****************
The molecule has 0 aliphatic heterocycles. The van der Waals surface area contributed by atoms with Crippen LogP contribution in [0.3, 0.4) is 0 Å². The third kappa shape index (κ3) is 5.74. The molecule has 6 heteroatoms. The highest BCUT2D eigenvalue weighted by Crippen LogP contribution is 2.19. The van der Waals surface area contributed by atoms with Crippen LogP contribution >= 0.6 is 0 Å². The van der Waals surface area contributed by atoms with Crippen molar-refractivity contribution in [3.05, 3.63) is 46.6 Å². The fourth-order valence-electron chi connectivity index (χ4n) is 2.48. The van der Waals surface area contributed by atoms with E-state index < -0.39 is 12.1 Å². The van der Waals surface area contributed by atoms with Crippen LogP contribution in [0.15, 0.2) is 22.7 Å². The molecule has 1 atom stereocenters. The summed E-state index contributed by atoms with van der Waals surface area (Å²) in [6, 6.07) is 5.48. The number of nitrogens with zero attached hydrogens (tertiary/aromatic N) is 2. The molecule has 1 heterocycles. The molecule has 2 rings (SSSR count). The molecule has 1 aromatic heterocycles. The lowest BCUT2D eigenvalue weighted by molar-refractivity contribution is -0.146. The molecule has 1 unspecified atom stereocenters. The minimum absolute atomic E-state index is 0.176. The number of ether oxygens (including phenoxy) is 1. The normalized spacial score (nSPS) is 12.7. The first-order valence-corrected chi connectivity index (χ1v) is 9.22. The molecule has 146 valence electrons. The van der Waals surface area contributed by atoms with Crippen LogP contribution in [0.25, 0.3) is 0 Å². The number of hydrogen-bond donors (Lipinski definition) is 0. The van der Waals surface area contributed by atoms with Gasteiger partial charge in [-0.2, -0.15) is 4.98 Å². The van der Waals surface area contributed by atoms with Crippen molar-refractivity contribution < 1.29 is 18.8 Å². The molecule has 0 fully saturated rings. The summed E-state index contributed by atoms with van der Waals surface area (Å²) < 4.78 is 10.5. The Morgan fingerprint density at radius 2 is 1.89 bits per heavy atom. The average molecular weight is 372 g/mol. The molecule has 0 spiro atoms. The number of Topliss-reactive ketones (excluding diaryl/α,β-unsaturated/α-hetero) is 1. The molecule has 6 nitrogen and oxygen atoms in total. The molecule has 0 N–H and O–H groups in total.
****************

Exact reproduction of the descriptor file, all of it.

The molecule has 0 aliphatic heterocycles. The van der Waals surface area contributed by atoms with Crippen LogP contribution in [0.3, 0.4) is 0 Å². The third kappa shape index (κ3) is 5.74. The molecule has 6 heteroatoms. The highest BCUT2D eigenvalue weighted by Crippen LogP contribution is 2.19. The van der Waals surface area contributed by atoms with Crippen LogP contribution >= 0.6 is 0 Å². The van der Waals surface area contributed by atoms with Crippen molar-refractivity contribution in [3.05, 3.63) is 46.6 Å². The fourth-order valence-electron chi connectivity index (χ4n) is 2.48. The van der Waals surface area contributed by atoms with E-state index < -0.39 is 12.1 Å². The van der Waals surface area contributed by atoms with Crippen LogP contribution in [0.15, 0.2) is 22.7 Å². The molecule has 1 atom stereocenters. The summed E-state index contributed by atoms with van der Waals surface area (Å²) in [6, 6.07) is 5.48. The number of nitrogens with zero attached hydrogens (tertiary/aromatic N) is 2. The molecule has 1 heterocycles. The molecule has 2 rings (SSSR count). The molecule has 1 aromatic heterocycles. The lowest BCUT2D eigenvalue weighted by molar-refractivity contribution is -0.146. The molecule has 1 unspecified atom stereocenters. The minimum absolute atomic E-state index is 0.176. The number of ether oxygens (including phenoxy) is 1. The normalized spacial score (nSPS) is 12.7. The first-order valence-corrected chi connectivity index (χ1v) is 9.22. The molecule has 146 valence electrons. The van der Waals surface area contributed by atoms with Crippen LogP contribution in [0.25, 0.3) is 0 Å². The number of hydrogen-bond donors (Lipinski definition) is 0. The van der Waals surface area contributed by atoms with Gasteiger partial charge in [-0.2, -0.15) is 4.98 Å². The van der Waals surface area contributed by atoms with Crippen molar-refractivity contribution < 1.29 is 18.8 Å². The molecule has 0 fully saturated rings. The summed E-state index contributed by atoms with van der Waals surface area (Å²) < 4.78 is 10.5. The Morgan fingerprint density at radius 2 is 1.89 bits per heavy atom. The average molecular weight is 372 g/mol. The molecule has 0 spiro atoms. The number of Topliss-reactive ketones (excluding diaryl/α,β-unsaturated/α-hetero) is 1. The molecule has 6 nitrogen and oxygen atoms in total. The molecule has 0 N–H and O–H groups in total.